Paysages is a French word that roughly means "landscapes." In this 1971 album, Sadao Watanabe & his bandmates' music reflected the sign of the times in their use of electric piano, strong emphasis on rhythms – realized, in part, by employing 2 drummers – & a freer approach to improvisation.
Reissue with the latest DSD remastering. Comes with liner notes. 2016 reissue of this live album, recorded in July 1980 at the legendary venue the Budokan in Japan over two nights. The album features a who's who of Jazz Fusion musicians including Richard Tee, Steve Gadd, Eric Gale, Ralph MacDonald, Anthony Jackson, Jeff Mironov and Dave Grusin. Grusin also arranged and conducted the Tokyo Philharmonic Orchestra on these two magical nights. How's Everything contains versions of the Sadao Watanabe classics 'Up Country' and 'Nice Shot'. a positively must-have CD for all Jazz Fusion fans. Robinsongs.
Reissue with the latest DSD remastering. Comes with liner notes. Sadao Watanabe hits a sweet fusiony groove – riding the Orange Express to LA, and picking up some great Dave Grusin arrangements on the way! The album's got the sweetly soulful finish of others from the classic years of Japanese fusion – a style that's as much influenced by mainstream soul as it is by jazz – but which comes across with some top-shelf playing throughout, thanks to a lineup that includes George Benson, Bobby Broom, Eric Gale, Richard Tee, and Marcus Miller – not to mention Watanabe and Grusin themselves! Titles include "Orange Express", "Ride On", "Straight To The Top", "Mbali Africa", and "Bagamoyo/Zanzibar".
Reissue with the latest DSD remastering. Comes with liner notes. A searing performance from Japanese jazz giant Sadao Watanabe – and key proof that he was a hell of a player in the years before he softened things up! There's a blissful post-Coltrane post-Miles sort of vibe going on here with Watanabe really jamming things up on the main track on the album – "Round Trip Going & Coming", which features incredible work on soprano sax, and eventually rolls into a kicked-up electric groove that has Sadao playing electric keys, alongside guitar, bass, and drums. Side two features slightly shorter tracks, but still with a great degree of exploratory freedom and fresh improvisation from Sadao – and titles include "Lament" and "Tokyo Suite: Sunset".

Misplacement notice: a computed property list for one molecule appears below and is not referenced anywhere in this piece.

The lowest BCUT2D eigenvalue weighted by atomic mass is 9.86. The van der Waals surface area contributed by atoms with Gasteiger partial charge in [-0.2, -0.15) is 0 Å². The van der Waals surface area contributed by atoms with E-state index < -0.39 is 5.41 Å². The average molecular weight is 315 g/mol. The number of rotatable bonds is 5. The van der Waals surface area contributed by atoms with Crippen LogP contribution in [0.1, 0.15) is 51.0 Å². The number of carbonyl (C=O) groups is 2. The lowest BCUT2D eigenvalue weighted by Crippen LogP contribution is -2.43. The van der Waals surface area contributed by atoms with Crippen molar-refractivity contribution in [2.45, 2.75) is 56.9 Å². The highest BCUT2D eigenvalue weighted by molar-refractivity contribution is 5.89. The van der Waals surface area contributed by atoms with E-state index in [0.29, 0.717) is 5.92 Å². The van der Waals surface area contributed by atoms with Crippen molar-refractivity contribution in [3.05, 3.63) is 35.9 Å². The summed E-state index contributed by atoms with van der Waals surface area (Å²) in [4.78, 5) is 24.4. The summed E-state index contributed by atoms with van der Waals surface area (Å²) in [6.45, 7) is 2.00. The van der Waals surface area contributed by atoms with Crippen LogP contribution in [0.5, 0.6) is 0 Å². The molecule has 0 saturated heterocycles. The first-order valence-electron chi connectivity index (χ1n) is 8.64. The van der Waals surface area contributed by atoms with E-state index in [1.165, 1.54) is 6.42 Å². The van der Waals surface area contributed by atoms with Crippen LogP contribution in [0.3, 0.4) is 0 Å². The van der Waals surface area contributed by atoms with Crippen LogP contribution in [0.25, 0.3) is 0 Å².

Reissue with the latest DSD remastering. This album from 1976 is widely considered as one of the best, if not THE best, four-beat jazz albums by Sadao Watanabe, the legendary Japanese saxophonist. Watanabe went to New York, met with the original Great Jazz Trio – Hank Jones, Ron Carter and Tony Williams – before the super-group became well-known for its superb recordings.
Later than Sadao Watanabe's classic period, but a great album with some really wonderful moments! The set was recorded live in Tokyo in 1975, and it features Watanabe working with a group that includes Isao Suzuki on bass, Yshiaki Masuo on guitar, and Takehiro Honda on piano. The four tracks are all long, with some of the searching Coltrane-ish playing that Watanabe brought to his earlier Sony albums, but they've also got a fair bit of the warmth he was reaching for during the 70s – combining elements of world jazz styles into a mode that really pushed his work on alto and flute. Titles include "Pamoja", "Vichakani", and "Musitoni".
A great live set from Sadao Watanabe – one that shows the wealth of influences he'd been drawing on, from post-Coltrane spirituality, to African-oriented rhythms, to a slight bit of funk! The group's great – with Watanabe on flute, alto, and soprano sax, Takehiro Honda on Fender Rhodes and piano, Kazumi Watanabe on guitar, plus added bass, trombone, and percussion – and we especially like Honda's keyboards, which make any session like this an instant treat! The album's got a warm, soulful feeling, but a sharper edge than most of Watanabe's smoother work of the time – and titles include "Hiro", "Maraica", "Wana Tanzania", and "Mathari Terbenam".